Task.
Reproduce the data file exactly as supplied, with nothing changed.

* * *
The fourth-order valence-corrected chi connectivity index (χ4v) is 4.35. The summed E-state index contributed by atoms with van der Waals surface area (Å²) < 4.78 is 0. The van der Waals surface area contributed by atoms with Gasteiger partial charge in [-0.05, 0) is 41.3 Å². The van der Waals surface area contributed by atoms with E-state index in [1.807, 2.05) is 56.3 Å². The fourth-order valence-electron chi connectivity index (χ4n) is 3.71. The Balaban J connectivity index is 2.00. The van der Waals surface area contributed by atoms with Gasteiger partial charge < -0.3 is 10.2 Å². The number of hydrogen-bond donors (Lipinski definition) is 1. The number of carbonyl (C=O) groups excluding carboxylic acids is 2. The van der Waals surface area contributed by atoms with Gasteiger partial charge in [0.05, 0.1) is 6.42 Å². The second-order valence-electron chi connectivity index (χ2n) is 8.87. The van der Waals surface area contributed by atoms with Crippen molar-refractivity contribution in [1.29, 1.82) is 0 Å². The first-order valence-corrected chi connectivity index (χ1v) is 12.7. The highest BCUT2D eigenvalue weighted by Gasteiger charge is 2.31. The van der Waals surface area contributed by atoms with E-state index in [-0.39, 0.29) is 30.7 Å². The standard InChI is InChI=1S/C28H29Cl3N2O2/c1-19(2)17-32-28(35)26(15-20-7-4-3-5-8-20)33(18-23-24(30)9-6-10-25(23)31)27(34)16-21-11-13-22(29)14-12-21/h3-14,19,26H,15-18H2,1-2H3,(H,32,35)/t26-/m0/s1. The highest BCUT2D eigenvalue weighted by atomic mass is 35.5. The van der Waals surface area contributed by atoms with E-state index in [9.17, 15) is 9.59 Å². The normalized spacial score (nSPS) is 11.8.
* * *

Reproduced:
The fourth-order valence-corrected chi connectivity index (χ4v) is 4.35. The summed E-state index contributed by atoms with van der Waals surface area (Å²) < 4.78 is 0. The van der Waals surface area contributed by atoms with Gasteiger partial charge in [-0.05, 0) is 41.3 Å². The van der Waals surface area contributed by atoms with E-state index in [1.807, 2.05) is 56.3 Å². The fourth-order valence-electron chi connectivity index (χ4n) is 3.71. The Balaban J connectivity index is 2.00. The van der Waals surface area contributed by atoms with Gasteiger partial charge < -0.3 is 10.2 Å². The number of hydrogen-bond donors (Lipinski definition) is 1. The number of carbonyl (C=O) groups excluding carboxylic acids is 2. The van der Waals surface area contributed by atoms with Gasteiger partial charge in [0.05, 0.1) is 6.42 Å². The second-order valence-electron chi connectivity index (χ2n) is 8.87. The van der Waals surface area contributed by atoms with Crippen molar-refractivity contribution in [1.29, 1.82) is 0 Å². The first-order valence-corrected chi connectivity index (χ1v) is 12.7. The highest BCUT2D eigenvalue weighted by Gasteiger charge is 2.31. The van der Waals surface area contributed by atoms with E-state index in [-0.39, 0.29) is 30.7 Å². The standard InChI is InChI=1S/C28H29Cl3N2O2/c1-19(2)17-32-28(35)26(15-20-7-4-3-5-8-20)33(18-23-24(30)9-6-10-25(23)31)27(34)16-21-11-13-22(29)14-12-21/h3-14,19,26H,15-18H2,1-2H3,(H,32,35)/t26-/m0/s1. The highest BCUT2D eigenvalue weighted by atomic mass is 35.5. The van der Waals surface area contributed by atoms with E-state index in [9.17, 15) is 9.59 Å². The normalized spacial score (nSPS) is 11.8.